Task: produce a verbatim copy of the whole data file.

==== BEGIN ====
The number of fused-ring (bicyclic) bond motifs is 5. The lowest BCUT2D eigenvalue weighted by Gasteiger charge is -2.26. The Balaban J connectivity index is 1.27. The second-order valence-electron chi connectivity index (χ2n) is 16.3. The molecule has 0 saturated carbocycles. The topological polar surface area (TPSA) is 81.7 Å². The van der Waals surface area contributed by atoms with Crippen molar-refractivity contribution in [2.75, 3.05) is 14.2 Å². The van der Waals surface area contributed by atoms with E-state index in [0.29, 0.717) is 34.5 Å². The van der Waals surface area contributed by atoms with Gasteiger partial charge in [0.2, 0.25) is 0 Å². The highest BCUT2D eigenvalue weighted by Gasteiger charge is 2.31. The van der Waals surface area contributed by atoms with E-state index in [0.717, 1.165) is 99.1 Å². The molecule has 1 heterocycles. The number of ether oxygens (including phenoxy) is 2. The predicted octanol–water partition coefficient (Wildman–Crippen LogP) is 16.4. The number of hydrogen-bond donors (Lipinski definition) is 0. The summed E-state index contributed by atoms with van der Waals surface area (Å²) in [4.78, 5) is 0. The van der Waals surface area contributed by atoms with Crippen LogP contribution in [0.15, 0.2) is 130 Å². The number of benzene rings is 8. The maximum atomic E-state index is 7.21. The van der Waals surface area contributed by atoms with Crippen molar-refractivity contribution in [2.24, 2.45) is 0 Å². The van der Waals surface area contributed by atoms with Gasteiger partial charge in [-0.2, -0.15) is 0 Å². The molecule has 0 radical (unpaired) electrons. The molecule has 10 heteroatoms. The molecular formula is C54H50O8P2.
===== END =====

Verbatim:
The number of fused-ring (bicyclic) bond motifs is 5. The lowest BCUT2D eigenvalue weighted by Gasteiger charge is -2.26. The Balaban J connectivity index is 1.27. The second-order valence-electron chi connectivity index (χ2n) is 16.3. The molecule has 0 saturated carbocycles. The topological polar surface area (TPSA) is 81.7 Å². The van der Waals surface area contributed by atoms with Crippen molar-refractivity contribution in [2.75, 3.05) is 14.2 Å². The van der Waals surface area contributed by atoms with E-state index in [0.29, 0.717) is 34.5 Å². The van der Waals surface area contributed by atoms with Gasteiger partial charge in [0.2, 0.25) is 0 Å². The highest BCUT2D eigenvalue weighted by Gasteiger charge is 2.31. The van der Waals surface area contributed by atoms with E-state index in [0.717, 1.165) is 99.1 Å². The molecule has 1 heterocycles. The number of ether oxygens (including phenoxy) is 2. The predicted octanol–water partition coefficient (Wildman–Crippen LogP) is 16.4. The number of hydrogen-bond donors (Lipinski definition) is 0. The summed E-state index contributed by atoms with van der Waals surface area (Å²) in [4.78, 5) is 0. The van der Waals surface area contributed by atoms with Crippen LogP contribution in [0.15, 0.2) is 130 Å². The number of benzene rings is 8. The maximum atomic E-state index is 7.21. The van der Waals surface area contributed by atoms with Crippen molar-refractivity contribution in [2.24, 2.45) is 0 Å². The van der Waals surface area contributed by atoms with Gasteiger partial charge in [-0.2, -0.15) is 0 Å². The molecule has 0 radical (unpaired) electrons. The molecule has 10 heteroatoms. The molecular formula is C54H50O8P2.